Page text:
Web Viewers Will Tolerate Twice the Ads in Online Videos

AdAge reports that ABC.com has started research to prove that online viewers will tolerate seeing multiple advertisements when watching popular shows like Grey’s Anatomy (funny, I can’t even tolerate that show.) So in other words, they can serve up ads similar to the way you would watch it on TV, and viewers will be fine with it as long as they get to watch their favorite shows.

I really don’t see how this could be true. Wouldn’t it just further encourage fans to use their DVR or to download the shows elsewhere (illegally or legally—i.e., iTunes). When you watch the shows on ABC’s website, you’re unable to fast forward through the ads. There is so much technology at our fingertips, that it gives viewers so many alternatives then sitting through a forced-commercial version of the show.

Amazon Provides Economic Light in Dark Days

Amazon had a great fourth quarter as reported today in the WSJ. Sales were up 18% and profits rose 9%.amazon Those numbers are pretty strong when things are going well but in today’s economy these are outrageous results.

Here’s a few more numbers to drool over. Earnings of $225 million for the quarter ended Dec 31st. This is compared to earnings of $207 million for the same period a year earlier. What’s that you ask a company that’s experiencing growth year over year in this environment? Yup, that’s right. Oh and the $6.7 billion (with a “b”) revenue number for the quarter is very impressive indeed.

WordStream Wants to Automate Your Search Marketing Campaign

Can you really ever fully automate your SEO and PPC campaign? Well, the folks over at WordStream are launching a new hosted software solution that claims to do just that. I’ve not checked it out–and with a starting price of $300, I’m not sure if I will–but I’m sure some folks will find it useful.

I’ll stop there and let you watch the video demo below:

WordStream offers a free trial. If you’ve tried the service, let us know what you think.

Do You Have a Twitter Twin?


By Danny Brown

Perhaps it’s a sign that the site is reaching more mainstream popularity levels, but Twitter is fast becoming a haven for spammers. Accounts include semi-naked girls with just one link to an affiliate site to brands that use the service for nothing more sending direct messages to other users with a sales link.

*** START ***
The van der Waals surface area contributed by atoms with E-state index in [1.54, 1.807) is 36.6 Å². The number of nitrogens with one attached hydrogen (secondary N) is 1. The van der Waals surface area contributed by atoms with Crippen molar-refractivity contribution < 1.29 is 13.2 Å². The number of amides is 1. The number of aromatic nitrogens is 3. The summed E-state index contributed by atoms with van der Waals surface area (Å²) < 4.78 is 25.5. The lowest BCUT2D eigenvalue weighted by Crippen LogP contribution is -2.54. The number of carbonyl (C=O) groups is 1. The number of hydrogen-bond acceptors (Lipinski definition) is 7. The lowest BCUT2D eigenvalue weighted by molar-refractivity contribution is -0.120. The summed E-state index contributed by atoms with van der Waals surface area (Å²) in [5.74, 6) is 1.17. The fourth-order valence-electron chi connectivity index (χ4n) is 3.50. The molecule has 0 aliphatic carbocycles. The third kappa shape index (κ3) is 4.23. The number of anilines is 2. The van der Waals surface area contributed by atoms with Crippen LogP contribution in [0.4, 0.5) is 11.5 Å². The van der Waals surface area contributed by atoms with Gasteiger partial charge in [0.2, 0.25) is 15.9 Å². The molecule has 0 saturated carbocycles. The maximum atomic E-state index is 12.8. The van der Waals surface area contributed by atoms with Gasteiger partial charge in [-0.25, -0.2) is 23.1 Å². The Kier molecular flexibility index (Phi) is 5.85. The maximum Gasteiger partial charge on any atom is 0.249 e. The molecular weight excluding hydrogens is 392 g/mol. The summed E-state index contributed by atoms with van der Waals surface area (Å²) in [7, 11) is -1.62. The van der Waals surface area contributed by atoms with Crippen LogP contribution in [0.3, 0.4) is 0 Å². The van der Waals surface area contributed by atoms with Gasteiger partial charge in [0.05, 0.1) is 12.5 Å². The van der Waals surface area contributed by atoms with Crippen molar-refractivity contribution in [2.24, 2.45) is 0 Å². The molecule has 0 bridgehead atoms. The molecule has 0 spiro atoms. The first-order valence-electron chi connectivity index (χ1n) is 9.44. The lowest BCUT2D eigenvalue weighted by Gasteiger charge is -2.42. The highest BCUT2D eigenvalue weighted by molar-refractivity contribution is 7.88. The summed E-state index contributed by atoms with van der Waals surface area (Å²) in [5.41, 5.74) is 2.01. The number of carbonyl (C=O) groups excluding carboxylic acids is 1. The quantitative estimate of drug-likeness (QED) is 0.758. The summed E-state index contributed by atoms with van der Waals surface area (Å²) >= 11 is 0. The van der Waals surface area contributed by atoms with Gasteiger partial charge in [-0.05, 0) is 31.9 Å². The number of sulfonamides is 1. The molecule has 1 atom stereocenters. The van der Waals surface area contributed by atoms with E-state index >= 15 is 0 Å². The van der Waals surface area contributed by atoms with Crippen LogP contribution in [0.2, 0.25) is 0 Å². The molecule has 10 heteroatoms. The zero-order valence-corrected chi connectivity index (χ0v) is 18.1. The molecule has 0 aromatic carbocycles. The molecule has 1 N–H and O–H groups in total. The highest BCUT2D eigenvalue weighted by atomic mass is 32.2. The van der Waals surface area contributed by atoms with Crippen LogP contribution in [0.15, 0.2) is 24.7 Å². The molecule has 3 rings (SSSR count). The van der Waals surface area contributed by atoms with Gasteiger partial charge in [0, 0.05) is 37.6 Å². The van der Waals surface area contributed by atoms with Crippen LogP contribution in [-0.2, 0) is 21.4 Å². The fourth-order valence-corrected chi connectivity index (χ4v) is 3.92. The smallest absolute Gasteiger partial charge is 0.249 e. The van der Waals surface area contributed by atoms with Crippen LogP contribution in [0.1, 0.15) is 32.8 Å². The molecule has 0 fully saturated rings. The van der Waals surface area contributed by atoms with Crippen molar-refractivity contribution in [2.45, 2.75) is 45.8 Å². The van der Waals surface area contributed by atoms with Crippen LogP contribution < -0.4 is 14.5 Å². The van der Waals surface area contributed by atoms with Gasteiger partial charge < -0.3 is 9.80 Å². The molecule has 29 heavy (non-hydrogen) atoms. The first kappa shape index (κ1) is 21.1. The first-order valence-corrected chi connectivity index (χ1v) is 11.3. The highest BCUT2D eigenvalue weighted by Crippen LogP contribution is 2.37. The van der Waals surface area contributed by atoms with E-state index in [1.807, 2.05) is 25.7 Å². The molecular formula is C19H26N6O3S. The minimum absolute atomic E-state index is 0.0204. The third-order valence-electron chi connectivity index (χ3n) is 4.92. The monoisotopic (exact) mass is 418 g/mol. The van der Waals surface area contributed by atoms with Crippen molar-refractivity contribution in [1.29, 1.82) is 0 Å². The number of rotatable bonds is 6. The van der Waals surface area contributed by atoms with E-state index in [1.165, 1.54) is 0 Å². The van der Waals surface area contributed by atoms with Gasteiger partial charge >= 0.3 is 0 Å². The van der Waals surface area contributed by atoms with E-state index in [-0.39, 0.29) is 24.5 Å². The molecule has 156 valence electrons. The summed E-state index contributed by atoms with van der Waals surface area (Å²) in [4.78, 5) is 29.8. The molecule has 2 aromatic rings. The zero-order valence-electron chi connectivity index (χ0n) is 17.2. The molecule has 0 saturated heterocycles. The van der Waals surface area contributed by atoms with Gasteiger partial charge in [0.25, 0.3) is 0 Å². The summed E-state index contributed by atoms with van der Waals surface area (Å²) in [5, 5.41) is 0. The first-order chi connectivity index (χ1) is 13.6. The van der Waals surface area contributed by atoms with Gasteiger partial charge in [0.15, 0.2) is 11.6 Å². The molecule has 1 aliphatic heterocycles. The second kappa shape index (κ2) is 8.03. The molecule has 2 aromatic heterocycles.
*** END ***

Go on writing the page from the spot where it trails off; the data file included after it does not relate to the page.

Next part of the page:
Now it seems that the “power players” of Twitter are being targeted—yet it’s not directly at them. Rather, it’s using them instead.

This latest trick sees users that have a certain authority on Twitter—i.e., thousands of followers—be the lucky target of a fake account with their details. Their image and name is used to trick unsuspecting users into thinking it’s the real person. Normally it’s a play on the person’s name—underscores, dashes, numbers, etc.

Twitter is a Cash Cow in the Making

Cash CowWe have been talking a great deal lately about how Twitter should be monetizing their service. Most of this talk comes after news that Twitter secured $20 million in venture capital, to push its total valuation to $250 million. It wasn’t long ago that Twitter started looking for a product manager to define a revenue stream. This is a smart move for a company that has relied solely on venture capital from day one.

Andy recently wrote a post detailing his thoughts for a Twitter subscription program. This is an idea that even Twitter’s CEO Evan Williams has spoken about in the past.

Google Grabs Almost All Search Growth; Others Flatline

A picture is worth a thousand words, right? Then I present to you the growth charts for US search trends for 2008:

If that doesn’t send chills down the spines of Yahoo, Microsoft, Ask, and AOL, then this observation from TechCrunch will:

What’s even more impressive is that nearly 90 percent of all the growth in search volume was also captured by Google.

It’s been like this for years now. Should the other search engines even bother to compete?

Please Vote for My Article in the 2009 SEMMYS

2009 SEMMY FinalistIt’s once again time to vote for your favorite search engine marketing articles of the year. The SEMMYS‘ judges (which includes moi) have selected the finalists for 18 different categories and it’s time for you to cast your vote!

I’m honored to have one of my articles chosen for the Reputation Management category: Five Steps for Recovering from an Online Reputation Crisis.

While you’re taking the time to vote for your favorites, I would be very grateful if you’d consider voting for my article here.

Congratulations to all the finalists; thanks to the judges; and thanks to Matt McGee for organizing the SEMMYS each year!